guest post:RAW MILK #2 … is it safe?

Remember last week when we introduced you to these two lovely ladies?

photo by Kathrine Milledge

Rebekah Mocerino and Kaelin Keisel-Germann.  These two gorgeous local real food foodies are the co-chairs of our local chapter of the Weston A. Price Foundation and are making a real difference in the food sources and information that’s available for all of us!  They really know the ins and outs, the whys and why-nots of traditional nourishing foods.

And this week, they’re bringing us part TWO of a three part series on Raw Milk …

So without further ado …


Raw Milk Safety: A Bad Rap for No Good Reason

What is your opinion of raw milk?  If you live in the US you may think it’s a cesspool of disease, a public threat, or something only baby cows drink.  But if you live in Africa, Asia, Australia, New Zealand or Europe you may not give it a second thought.  It’s a fundamental part of your daily diet.  In Europe, regulations state that all raw milk products are “legal” and considered “safe for human consumption.” You can even purchase raw milk in vending machines in Europe.  Yep, vending machines.

Up until the Industrial Revolution and the introduction of Pasteurization, the only way milk was ever consumed was raw.  And people survived for several millennia … which is a pretty good track record.

So how did we get so terrified of this once sacred food that has nourished us for so long?  After all, God promised the Israelites to lead them to a land “flowing with milk and honey.” Is it safe to assume it was not the land of Smart Balance Lactose-Free & Omega-3 Fat Free Milk?  That would be a pretty cruel trick, no?

Distillery Dairies- Where it All Went Wrong

Before the 1800’s folks enjoyed milk straight from their cow/goat or from a local dairy farm.  But after the industrial revolution Americans had migrated into the city.   However the demand for fresh milk never waned and thus the distillery dairy was born.  These swill dairies, as they were also called, were set up next to whiskey distilleries.  The cows were fed the waste of the distillation process called distillery slop. These places were filthy, overwhelmingly putrid, and disease infested. Cow mortality was high and thousands of cows spent their sad lives in dark, narrow stalls, covered with flies, standing in their own excrement, and suffering from a range of infectious diseases like bovine tuberculosis and brucellosis. This unhealthy milk would not even make butter or cheese. The dairy owners often added sugar, chalk, and flour to give bulk and a “healthy” appearance to the watery, diseased milk.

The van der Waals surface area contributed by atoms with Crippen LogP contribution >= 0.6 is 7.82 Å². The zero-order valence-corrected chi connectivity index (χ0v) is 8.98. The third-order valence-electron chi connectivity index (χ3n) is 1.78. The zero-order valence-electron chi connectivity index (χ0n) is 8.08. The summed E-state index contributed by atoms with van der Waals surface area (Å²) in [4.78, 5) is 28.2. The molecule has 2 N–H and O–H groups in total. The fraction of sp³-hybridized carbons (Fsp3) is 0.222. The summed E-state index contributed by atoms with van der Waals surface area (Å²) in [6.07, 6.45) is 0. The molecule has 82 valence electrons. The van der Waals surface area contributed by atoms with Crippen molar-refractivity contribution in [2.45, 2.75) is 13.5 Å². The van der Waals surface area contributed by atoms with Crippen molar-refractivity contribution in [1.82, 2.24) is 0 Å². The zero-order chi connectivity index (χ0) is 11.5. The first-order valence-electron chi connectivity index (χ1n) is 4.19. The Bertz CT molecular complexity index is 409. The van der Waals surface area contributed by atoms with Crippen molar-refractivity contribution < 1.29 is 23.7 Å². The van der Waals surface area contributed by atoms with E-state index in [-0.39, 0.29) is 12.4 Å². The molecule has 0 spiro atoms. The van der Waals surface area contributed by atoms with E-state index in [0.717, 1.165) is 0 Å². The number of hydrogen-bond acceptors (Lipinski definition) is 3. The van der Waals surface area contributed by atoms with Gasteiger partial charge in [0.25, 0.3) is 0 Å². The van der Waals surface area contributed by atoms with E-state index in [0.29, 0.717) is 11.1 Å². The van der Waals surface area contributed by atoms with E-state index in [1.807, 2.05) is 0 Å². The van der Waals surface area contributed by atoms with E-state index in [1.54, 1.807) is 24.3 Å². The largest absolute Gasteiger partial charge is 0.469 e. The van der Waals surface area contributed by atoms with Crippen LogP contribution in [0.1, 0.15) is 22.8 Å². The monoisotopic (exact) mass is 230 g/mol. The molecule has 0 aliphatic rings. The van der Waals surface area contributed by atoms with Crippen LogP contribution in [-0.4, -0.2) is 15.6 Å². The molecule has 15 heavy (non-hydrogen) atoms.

Unfortunately many people, especially children, were drinking this milk getting quite sick.   Death and illness such as diarrhea, scarlet fever, typhoid, undulant fever, and tuberculosis were caused by swill milk. Infant mortality from swill milk accounted for nearly half of all deaths in New York City in 1839.

Enter Pasteurization…

Pasteurization was seen as the only option to what was known as the “milk problem”-how to make completely unsanitary milk safe for consumption. In 1893, a New Jersey doctor by the name of Henry Coit created the Medical Milk Commission to oversee or “certify” production of raw milk for cleanliness.   Coit and other physicians were able to recruit dairy farmers who were willing to meet the commissions’ strict standards in the production of clean, certified raw milk.  Unpasteurized milk was once again safe for the public.

But it didn’t last long.  Sadly, articles appeared in popular magazines like Ladies Home Journal and The Reader’s Digest falsely accusing raw milk for innumerable diseases. These articles were full of blatant lies and had no documentation. The campaign was successful, deceitful propaganda. This, combined with government officials and medical professionals being influenced by corporate dollars created a disastrous effect: the death of the American family dairy farm.

Biased Goggles Removed